Informed Consent with Minors
A. Consent of the Guardian or Legally Authorized Representative
When research is conducted with minors, informed consent must generally be sought and documented from a parent/guardian (in the case of a minor). Legally, minors are not able to provide consent to participate in research on their own behalf. When conducting research with minors, parent(s) (or guardians). In the case of mentally disabled persons the third party is usually the caregiver, whether a family member, friend, or even an institution.
Written documentation of informed consent is required for research involving minors under the age of 18 and all mentally disabled persons. As previously discussed, the procedures employed to obtain consent should also be viewed as a process. The parent or representative should be given ample opportunity to ask questions, consider what is involved, and discuss participation with those whom they are consenting for, or others, as appropriate. When constructing the consent document, investigators should include all the content requirements listed here: ConsentContentRequir.doc. The form should be constructed using language which conveys that consent is being sought on behalf of another individual (e.g. “your child’s participation will involve”, “your child will be asked to…”, etc.).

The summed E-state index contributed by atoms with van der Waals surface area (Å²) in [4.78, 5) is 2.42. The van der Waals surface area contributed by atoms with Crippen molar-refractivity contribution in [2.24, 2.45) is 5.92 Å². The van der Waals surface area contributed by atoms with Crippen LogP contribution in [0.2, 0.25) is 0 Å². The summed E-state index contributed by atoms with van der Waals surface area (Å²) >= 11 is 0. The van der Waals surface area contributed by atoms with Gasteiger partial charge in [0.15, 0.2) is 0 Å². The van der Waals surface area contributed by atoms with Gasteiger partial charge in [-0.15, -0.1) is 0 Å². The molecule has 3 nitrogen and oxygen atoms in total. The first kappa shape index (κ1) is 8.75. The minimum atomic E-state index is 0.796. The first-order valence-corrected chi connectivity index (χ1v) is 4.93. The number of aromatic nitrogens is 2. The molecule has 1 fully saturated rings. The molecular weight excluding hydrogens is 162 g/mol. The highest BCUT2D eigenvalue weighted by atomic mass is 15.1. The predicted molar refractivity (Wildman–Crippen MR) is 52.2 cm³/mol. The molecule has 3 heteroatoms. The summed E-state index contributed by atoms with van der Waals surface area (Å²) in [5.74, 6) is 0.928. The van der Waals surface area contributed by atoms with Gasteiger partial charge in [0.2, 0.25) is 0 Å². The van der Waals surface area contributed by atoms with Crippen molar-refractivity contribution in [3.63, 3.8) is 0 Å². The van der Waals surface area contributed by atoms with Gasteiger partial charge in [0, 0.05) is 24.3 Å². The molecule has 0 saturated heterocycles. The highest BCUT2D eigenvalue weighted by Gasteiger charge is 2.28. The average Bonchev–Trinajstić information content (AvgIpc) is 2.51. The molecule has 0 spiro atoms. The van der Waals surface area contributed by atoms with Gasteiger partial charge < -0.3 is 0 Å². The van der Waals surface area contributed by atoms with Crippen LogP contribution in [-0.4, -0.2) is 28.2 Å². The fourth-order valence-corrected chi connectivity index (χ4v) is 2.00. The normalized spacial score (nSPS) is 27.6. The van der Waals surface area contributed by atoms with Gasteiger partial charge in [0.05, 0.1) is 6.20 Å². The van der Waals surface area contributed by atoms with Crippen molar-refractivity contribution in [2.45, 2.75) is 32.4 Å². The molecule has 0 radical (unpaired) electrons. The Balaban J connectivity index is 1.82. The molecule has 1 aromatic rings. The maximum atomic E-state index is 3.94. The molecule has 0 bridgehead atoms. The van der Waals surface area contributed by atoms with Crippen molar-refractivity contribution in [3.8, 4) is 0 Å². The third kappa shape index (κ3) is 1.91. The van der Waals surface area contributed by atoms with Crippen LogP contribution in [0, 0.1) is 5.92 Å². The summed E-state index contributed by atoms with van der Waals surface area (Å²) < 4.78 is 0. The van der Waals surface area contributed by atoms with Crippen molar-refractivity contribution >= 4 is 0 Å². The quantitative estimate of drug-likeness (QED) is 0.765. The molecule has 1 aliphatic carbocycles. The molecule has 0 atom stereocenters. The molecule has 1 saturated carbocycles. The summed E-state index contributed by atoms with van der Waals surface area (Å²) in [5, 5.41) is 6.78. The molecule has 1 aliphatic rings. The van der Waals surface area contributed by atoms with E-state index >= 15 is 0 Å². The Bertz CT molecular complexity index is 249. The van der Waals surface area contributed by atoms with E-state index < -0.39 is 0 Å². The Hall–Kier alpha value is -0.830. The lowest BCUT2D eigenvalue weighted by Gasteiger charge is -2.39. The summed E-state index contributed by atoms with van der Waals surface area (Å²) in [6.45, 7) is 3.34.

Note about Parental Consent: If the research involves no more than minimal risk, the consent of one parent is sufficient. However, if the research involves greater than minimal risk, the consent of both parents is necessary except in unusual circumstances (e.g., the second parent is deceased or unknown, or one parent has sole custody).
Federal regulations state that in addition to parental consent, a child’s agreement to participate should be sought whenever possible (45 CFR 46.401). Attaining the agreement of a minor to participate in research is referred to as the process of “assent”. This should be done, of course, in a manner that is consistent with the age and developmental level of the child. The IRB typically requires that all children from age 7 through age 17 be given an opportunity to assent to their participation in research. In most cases, their assent is documented by using a written form, similar to a consent form, that presents information about the study in a child-friendly and age appropriate manner. When the reading level of the children is a concern, a verbal assent script may be used to convey what their participation would involve. All assent materials must be reviewed and approved by the IRB. Although Federal Regulations do not specify that assent be sought from mentally disabled participants, there may be cases where it would be appropriate.